When Jeremy Epstein rented a Nissan Altima from Hertz in Albuquerque recently, he couldn’t believe the car rental fees. They made the extras charged by the rest of the travel industry look like the work of amateurs.
They do. But not for much longer.
Epstein’s base rate for a weekly rental came to a reasonable $280. But then the car rental company added daily and weekly surcharges, including “government supplements” of $25, a “concession fee recovery” of $34, plus a $3 “vehicle license fee,” a $1 “energy surcharge,” an $11 “facility charge,” a $10 motor vehicle lease tax and a $45 state sales tax.
By the time the dust had settled, Epstein, a research scientist from Fairfax, Va., was on the hook for $411.
“That’s a 46 percent increase,” he says.
He believes that customers wouldn’t tolerate that kind of nickel-and-diming otherwise.
“Imagine going to the grocery store and getting a receipt when you check out,” he says. “In addition to the cost of the food, there’s a fee for delivering your food to the store, the space for the cash register and a fraction of the bill for keeping the refrigerators cold. This is what rental car companies are doing.”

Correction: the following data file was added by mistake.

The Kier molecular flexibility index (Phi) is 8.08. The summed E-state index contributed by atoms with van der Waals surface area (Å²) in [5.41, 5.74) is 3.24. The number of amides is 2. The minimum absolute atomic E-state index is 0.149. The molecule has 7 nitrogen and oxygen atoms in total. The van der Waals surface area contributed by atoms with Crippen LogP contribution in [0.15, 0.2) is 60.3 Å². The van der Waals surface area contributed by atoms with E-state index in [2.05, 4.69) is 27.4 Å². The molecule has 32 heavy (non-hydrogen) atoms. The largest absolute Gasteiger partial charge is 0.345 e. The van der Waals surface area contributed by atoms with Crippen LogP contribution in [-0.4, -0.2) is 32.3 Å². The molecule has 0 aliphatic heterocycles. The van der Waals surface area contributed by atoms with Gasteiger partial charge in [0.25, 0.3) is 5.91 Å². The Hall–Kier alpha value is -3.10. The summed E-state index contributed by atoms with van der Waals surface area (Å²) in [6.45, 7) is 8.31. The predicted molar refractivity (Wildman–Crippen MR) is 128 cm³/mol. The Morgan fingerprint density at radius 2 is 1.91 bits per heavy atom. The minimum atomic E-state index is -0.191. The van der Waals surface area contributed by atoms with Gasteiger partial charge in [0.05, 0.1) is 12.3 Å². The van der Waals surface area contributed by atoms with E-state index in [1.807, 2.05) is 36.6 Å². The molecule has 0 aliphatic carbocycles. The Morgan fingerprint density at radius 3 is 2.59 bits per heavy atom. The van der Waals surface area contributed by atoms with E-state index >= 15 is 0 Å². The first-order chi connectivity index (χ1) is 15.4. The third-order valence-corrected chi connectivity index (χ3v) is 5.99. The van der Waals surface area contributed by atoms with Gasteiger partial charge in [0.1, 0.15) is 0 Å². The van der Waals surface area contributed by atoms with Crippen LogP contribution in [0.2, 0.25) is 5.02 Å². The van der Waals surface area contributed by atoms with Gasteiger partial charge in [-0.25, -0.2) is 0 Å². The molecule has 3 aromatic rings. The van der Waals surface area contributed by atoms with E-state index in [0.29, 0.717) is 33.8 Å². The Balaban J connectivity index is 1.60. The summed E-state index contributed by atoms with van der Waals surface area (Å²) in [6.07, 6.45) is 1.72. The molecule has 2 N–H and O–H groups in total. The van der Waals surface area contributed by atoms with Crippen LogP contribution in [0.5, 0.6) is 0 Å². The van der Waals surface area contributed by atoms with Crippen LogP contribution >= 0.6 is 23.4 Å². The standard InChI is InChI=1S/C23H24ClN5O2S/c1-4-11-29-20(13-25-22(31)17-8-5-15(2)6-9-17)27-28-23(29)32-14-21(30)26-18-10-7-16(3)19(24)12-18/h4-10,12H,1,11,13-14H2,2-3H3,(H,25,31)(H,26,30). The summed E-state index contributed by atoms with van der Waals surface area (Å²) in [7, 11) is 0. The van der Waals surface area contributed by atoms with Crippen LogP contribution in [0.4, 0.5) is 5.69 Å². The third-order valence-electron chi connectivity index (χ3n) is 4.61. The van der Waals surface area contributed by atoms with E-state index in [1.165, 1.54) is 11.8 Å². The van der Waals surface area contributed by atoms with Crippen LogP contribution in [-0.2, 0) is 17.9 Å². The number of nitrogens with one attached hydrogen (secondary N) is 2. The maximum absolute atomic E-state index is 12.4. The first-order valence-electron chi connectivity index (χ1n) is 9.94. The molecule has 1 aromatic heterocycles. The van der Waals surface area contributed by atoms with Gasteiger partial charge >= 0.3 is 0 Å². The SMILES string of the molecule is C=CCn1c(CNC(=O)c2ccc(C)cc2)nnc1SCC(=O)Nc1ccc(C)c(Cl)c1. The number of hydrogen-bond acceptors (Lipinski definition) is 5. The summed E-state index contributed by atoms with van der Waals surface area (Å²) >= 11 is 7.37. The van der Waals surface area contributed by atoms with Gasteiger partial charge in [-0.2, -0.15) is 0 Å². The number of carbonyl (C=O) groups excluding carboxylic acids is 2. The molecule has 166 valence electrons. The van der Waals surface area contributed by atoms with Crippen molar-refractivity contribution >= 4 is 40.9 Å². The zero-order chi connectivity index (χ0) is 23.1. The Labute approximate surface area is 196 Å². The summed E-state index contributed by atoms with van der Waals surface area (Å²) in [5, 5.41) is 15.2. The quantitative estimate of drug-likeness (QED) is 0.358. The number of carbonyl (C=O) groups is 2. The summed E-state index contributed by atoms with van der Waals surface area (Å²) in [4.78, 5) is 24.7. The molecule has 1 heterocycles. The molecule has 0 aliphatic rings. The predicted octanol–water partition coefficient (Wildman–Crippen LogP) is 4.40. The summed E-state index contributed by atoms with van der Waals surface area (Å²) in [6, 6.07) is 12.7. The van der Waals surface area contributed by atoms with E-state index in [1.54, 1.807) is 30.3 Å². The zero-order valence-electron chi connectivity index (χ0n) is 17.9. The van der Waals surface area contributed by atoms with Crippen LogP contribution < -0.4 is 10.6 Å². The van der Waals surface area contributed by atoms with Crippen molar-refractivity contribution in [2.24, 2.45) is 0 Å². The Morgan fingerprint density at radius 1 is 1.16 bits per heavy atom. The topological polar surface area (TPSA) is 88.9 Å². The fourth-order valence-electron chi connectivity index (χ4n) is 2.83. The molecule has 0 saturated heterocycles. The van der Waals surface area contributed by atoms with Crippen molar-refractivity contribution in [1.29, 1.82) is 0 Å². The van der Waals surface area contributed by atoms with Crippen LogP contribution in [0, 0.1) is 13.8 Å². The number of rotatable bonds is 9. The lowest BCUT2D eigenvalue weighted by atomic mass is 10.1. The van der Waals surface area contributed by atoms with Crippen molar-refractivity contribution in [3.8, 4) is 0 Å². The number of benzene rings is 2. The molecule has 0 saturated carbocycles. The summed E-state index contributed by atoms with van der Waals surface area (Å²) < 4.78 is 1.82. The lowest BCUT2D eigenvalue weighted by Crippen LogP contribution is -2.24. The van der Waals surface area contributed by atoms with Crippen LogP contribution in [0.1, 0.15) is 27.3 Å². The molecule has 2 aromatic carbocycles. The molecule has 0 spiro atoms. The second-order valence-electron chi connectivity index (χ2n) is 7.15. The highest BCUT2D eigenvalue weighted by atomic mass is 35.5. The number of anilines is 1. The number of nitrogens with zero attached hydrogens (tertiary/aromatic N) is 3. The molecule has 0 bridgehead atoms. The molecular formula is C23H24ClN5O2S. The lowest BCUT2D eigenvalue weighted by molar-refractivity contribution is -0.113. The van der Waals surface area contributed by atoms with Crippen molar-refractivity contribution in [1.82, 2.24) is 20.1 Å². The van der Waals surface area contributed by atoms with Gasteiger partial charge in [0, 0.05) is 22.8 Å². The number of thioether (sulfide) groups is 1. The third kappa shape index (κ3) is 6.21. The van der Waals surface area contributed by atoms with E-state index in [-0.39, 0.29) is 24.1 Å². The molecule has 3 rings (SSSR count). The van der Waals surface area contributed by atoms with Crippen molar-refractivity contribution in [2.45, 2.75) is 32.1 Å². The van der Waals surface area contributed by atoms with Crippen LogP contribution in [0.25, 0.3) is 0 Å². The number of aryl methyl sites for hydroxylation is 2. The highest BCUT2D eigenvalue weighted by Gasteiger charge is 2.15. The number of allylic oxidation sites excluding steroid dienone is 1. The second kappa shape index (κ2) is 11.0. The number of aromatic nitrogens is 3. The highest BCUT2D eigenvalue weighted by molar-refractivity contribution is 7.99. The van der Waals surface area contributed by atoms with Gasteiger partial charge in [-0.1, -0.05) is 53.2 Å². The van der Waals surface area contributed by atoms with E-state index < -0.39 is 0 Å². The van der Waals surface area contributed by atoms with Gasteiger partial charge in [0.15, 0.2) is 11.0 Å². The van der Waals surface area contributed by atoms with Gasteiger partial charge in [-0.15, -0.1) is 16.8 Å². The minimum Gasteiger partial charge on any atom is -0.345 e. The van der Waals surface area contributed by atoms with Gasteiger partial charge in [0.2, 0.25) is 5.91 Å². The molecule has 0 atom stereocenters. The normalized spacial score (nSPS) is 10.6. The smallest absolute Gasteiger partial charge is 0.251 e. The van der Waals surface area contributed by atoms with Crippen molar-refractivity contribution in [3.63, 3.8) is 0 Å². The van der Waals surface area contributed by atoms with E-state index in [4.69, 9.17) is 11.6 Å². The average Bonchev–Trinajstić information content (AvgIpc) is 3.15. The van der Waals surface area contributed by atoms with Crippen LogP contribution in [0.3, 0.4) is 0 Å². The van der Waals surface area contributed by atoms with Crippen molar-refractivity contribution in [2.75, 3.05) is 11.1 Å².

There’s good news for motorists like Epstein. The industry is gradually changing. Hertz disclosed the fees at the time it quoted his initial price (although he didn’t see it because someone else made the reservation for him). Regulators only require that rental companies show the full cost before buyers complete the reservation. Car rental companies break down the fees before the final purchase screen as a service to drivers.
“This also helps provide transparency to our customers,” says Hertz spokeswoman Lauren Luster.
Car rental companies are moving from a business model that too often relied on deception to one of full transparency. The progress is slow — sometimes agonizingly slow — but it’s measurable. It could soon put car rental businesses in the enviable position of setting an example for the rest of the travel industry.
The extra costs you see on your bill fall into two general categories: taxes, which are imposed by the city, county or state; and fees added by the car rental company. Both are a predictable source of customer outrage. The fees don’t make any sense to drivers, and the taxes often seem arbitrary.